NINJA PingU - An Open-source High Performance Network Scanner

NINJA PingU - An Open-source High Performance Network Scanner

NINJA PingU is a free open-source, high-performance network scanner for large-scale analyses.

It is designed with performance as its primary goal and developed as a framework to allow easy plugin integration.

It comes out of the box with a set of plugins for services analysis embedded devices identification and to spot backdoors.



How NINJA PingU Works

NINJA PingU takes advantage of raw sockets to reduce the three-way TCP handshake latency and it's state. Directly sending IP packets also avoids the TCP stack overhead.


It also implements non-blocking networking I/O in the plugin's interface by means of epoll. Each component is multi-threaded and they have built-in caches to minimize synchronization points. In addition, the results persistent operations are buffered to reduce disk writes.

Plugins:

  • 32764/TCP Backdoor Scanner Plugin:
Backdoor32764 is a plugin that can identify hosts affected by Backdoor32764 backdoor. You can run this plugin as follows.
# ./bin/npingu -t 2 -p 32764 1.1.1.1-255.0.0.0 -m Backdoor32764
  • Embedded Devices & Services Discoverage Plugin:
This plugin can be run by using the following command:
# ./bin/npingu -t 5 -p 80 1.1.1.1-255.0.0.0 -m Service
The [-t 5] sets the number of spotter threads, the [-p 80] specifies the targeted port, [-m Service] loads the service and embedded device identification plugin.

The following and several other devices are currently supported:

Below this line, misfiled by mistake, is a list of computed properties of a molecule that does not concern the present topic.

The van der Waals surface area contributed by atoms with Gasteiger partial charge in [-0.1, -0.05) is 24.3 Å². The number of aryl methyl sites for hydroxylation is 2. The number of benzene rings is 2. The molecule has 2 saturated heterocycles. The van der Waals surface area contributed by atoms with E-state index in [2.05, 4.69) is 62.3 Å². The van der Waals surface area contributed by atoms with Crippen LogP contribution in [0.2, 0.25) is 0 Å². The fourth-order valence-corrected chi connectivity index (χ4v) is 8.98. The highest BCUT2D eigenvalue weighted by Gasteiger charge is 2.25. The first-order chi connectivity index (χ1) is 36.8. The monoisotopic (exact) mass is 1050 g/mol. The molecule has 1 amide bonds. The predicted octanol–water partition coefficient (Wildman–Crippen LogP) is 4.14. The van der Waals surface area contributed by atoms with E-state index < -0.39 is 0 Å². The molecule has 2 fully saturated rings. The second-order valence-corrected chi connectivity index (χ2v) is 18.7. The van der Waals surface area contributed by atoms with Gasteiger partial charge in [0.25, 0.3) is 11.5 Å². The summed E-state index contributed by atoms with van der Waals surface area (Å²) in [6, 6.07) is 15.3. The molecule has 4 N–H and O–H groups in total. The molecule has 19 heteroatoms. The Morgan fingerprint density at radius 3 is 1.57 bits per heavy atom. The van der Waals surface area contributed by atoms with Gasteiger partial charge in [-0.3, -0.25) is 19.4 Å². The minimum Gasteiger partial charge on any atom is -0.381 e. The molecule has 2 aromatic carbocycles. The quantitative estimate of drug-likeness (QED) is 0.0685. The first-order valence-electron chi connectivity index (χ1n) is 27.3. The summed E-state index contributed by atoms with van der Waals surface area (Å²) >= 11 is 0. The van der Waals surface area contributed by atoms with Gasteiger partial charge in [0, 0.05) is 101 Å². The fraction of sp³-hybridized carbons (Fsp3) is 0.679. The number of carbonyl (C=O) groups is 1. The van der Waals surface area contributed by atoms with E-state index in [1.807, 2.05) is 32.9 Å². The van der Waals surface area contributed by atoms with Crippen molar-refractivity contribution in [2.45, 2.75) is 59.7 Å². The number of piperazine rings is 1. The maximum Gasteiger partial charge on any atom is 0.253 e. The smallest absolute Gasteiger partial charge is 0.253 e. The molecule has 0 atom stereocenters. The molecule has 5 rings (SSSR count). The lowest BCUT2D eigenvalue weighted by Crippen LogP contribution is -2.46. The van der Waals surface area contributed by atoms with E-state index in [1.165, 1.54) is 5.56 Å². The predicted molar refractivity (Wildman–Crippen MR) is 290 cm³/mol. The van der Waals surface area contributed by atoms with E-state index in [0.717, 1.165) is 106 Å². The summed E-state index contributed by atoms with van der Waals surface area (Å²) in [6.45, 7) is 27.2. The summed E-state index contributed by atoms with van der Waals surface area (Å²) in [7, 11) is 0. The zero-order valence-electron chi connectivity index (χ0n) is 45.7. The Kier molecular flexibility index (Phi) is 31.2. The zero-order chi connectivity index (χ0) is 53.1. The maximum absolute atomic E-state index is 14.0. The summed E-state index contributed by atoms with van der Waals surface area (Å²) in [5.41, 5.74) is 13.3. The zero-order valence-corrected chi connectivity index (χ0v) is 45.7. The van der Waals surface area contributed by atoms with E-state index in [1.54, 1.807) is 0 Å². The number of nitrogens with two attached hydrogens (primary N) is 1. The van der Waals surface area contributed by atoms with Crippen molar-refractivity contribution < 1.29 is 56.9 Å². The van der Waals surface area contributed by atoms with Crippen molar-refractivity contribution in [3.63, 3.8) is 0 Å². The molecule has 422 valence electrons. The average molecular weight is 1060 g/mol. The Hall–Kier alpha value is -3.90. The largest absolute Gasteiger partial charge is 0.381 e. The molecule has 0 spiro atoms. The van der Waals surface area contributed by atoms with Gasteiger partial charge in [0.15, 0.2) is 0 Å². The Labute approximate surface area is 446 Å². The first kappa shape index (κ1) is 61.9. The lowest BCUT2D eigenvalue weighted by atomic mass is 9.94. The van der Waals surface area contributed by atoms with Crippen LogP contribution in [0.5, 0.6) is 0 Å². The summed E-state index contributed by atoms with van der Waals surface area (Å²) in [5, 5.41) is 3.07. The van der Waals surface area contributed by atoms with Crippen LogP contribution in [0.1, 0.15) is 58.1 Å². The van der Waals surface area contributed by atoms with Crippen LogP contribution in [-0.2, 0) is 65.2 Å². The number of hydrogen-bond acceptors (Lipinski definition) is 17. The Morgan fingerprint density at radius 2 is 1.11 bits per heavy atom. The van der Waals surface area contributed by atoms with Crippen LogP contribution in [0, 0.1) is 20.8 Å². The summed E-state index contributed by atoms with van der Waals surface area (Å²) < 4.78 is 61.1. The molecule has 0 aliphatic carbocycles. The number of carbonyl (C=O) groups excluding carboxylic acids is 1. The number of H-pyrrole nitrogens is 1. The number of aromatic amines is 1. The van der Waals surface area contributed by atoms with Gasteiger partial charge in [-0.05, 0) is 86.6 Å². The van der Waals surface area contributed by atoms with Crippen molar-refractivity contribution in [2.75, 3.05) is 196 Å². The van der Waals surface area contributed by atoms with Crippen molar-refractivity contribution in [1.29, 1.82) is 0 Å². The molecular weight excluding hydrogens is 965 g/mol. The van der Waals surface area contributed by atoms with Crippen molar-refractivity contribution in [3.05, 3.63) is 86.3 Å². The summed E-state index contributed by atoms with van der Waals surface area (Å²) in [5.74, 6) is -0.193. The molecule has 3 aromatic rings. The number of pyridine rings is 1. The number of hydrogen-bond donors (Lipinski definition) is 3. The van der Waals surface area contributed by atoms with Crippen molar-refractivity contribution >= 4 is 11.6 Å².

• Network Cameras
  • Direct Digital Control Services
  • Smart TV Devices
  • Network Programmable Controllers
  • Printers
  • Solar Power Plants Management Devices
  • VoIP Conference Phones
  • Central Communication Devices
  • Measurement Control Data Logger Devices
  • GPS Devices
  • Network Multimedia Disks

Requirements:

NINJA PingU comes with all the necessary dependencies out of the box. The following platform is required, though.
  • GCC compiler
  • Linux box. Will not work neither on *BSD or Windows OS.
  • Root privileges (required to create raw socket descriptors)

To get pingu, you can run:
$ cd /tmp; wget https://github.com/OWASP/NINJA-PingU/archive/v1.0.1.tar.gz; tar -xvf 
v1.0.1.tar.gz; cd NINJA-PingU-1.0.1/; ./npingu.sh

Usage:

 # sudo ./bin/npingu [OPTIONS] targets

  -t    Number of sender threads.
  -p	Port scan range. For instance, 80 or 20-80.
  -d	Delay between packages sent (in usecs).
  -s	No service identification (less bandwith load, more hosts/time).
  -m	Module to run. For instance, Service.
  -h	Show this help.
  [targets] Ip address seed. For instance, 192.168.1. or 1.1.1.1-255.0.0.0
NINJA Pingu comes with a bash script to automate process compilation, operating system performance tuning, and enhanced user interface with terminator integration. It can be run by running the following command:
$ ./npingu.sh

Examples:

  • Scanning some OVH servers:
# ./bin/npingu -t 3 -p 20-80 188.1.1.1-188.255.1.1 -d 1 -m Service

  -Targeted Hosts [188.165.83.148-188.255.83.148]
  -Targeted Port Range [20-80]
  -Threads [3]
  -Delay 1 usec
  -Use the Service identification Module
  • Scanning several google web servers:
# ./bin/npingu -t 5 -p 80 -s 74.125.0.0-74.125.255.255

  -Targeted Hosts [74.125.0.0-74.125.255.255]
  -Targeted Port [80]
  -Threads [5]
  -s synOnly scan
  • Scanning the 32764/TCP Backdoor:
# ./bin/npingu -t 2 1.1.1.1-255.1.1.1 -m Backdoor32764 -p 32764

  -Targeted Hosts [1.1.1.1-255.1.1.1]
  -Targeted Port [32764]
  -Threads [2]
  -Use the 32764/TCP Backdoor Module




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